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P636 High diversity of neisseria gonorrhoeae in germany revealed by molecular typing using NG-MAST (2014–17)
  1. Sebastian Banhart1,
  2. Tanja Pilz1,
  3. Thalea Tamminga2,
  4. Sandra Dudareva3,
  5. Eva Guhl4,
  6. Ingeborg Graeber4,
  7. Viviane Bremer5,
  8. Peter Kohl4,
  9. Susanne Buder4,
  10. Klaus Jansen3,
  11. Dagmar Heuer6
  1. 1Robert Koch Institute, Unit for Sexually Transmitted Bacterial Infections, Berlin, Germany
  2. 2Robert-Koch-Institute, Unit 34: HIV/AIDS, STI and Blood-borne Infections, Berlin, Germany
  3. 3Robert Koch Institute, Infectious Disease Epidemiology, Berlin, Germany
  4. 4German Conciliar Laboratory for Gonococci, Department of Dermatology and Venerology, Vivantes Hospital, Berlin, Germany
  5. 5Robert Koch Institute, Berlin, Germany
  6. 6Robert Koch Institute, Sexually Transmitted Bacterial Pathogens, Berlin, Germany


Background Neisseria gonorrhoeae (NG) infections are not reportable in Germany. The Gonococcal Resistance Network (GORENET) is a laboratory network to monitor antimicrobial resistance (AMR) in Germany, linking data from sequence typing to epidemiological data. We described prevalence of gonococcal sequence types in Germany and associations to AMR to improve future treatment and prevention strategies.

Methods NG isolates collected between April 2014 and December 2017 were tested by E-test and sequence typed by NG multiantigen sequence typing (NG-MAST). For sequence typing, DNA was extracted and internal fragments of porB and tbpB were amplified by polymerase chain reaction. Fragments were sequenced by Sanger sequencing and evaluated using a global database ( Genogroups were assigned to sequence types which shared one allele and exhibited ≥99% homogeneity in the other allele.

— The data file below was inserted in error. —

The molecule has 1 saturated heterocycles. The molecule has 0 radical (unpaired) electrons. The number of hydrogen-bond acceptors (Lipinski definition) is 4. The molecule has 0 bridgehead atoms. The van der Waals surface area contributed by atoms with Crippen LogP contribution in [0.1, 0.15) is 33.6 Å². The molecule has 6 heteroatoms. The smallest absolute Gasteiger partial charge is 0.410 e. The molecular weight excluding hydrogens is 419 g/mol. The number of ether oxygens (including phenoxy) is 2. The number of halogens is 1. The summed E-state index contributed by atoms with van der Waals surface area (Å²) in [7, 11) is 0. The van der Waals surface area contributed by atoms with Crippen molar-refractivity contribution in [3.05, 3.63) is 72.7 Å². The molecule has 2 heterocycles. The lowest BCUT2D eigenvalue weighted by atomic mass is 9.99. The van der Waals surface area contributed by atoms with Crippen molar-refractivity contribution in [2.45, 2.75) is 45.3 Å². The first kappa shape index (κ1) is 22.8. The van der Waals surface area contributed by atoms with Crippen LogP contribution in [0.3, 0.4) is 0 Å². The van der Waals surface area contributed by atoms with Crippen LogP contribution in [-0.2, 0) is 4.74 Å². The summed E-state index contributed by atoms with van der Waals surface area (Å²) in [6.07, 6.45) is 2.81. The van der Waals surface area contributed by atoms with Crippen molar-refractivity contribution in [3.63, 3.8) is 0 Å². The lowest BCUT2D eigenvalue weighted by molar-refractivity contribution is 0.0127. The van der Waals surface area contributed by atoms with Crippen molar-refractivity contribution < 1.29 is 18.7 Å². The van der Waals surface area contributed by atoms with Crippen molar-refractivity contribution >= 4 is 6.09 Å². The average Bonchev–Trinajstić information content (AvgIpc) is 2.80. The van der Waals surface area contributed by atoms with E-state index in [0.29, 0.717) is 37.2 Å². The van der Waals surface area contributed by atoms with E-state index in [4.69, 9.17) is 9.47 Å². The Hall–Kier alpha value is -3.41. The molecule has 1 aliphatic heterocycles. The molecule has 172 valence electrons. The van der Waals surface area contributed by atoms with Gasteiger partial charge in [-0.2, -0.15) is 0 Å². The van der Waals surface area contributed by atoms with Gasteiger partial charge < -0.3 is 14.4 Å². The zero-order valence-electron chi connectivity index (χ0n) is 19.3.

Results 1220 isolates were sequence typed (106 in 2014, 96 in 2015, 525 in 2016, and 495 in 2017). In total, we detected 422 different sequence types that grouped into 17 genogroups. Among the most prevalent genogroups were G2400 (6.8%), G1407 (6.8%), G5441 (6.2%), G25 (5.6%), G2992 (5.5%) and G10557 (5.3%). The multi-resistant G1407 and G2400 were most prevalent in 2014 (12.4% and 10.5%, respectively) and declined to 6.1% and 7.3% in 2017. Two new genogroups, G11461 (3.6%) and G17420 (2.1%), emerged showing high prevalence in 2017 and no association to extended-spectrum cephalosporin resistance. Furthermore, a novel genogroup-association with cefixime resistance and reduced cephalosporin susceptibility was identified.

Conclusion From 2014 to 2017 prevalence of G1407 declined and two novel extended-spectrum cephalosporin sensitive clones G11461 and G17420 seem to have replaced the multi-drug resistance clone G1407. To verify these results, continuous testing with an increased number of isolates should be performed.

Disclosure No significant relationships.

  • molecular epidemiology
  • Neisseria gonorrhoeae

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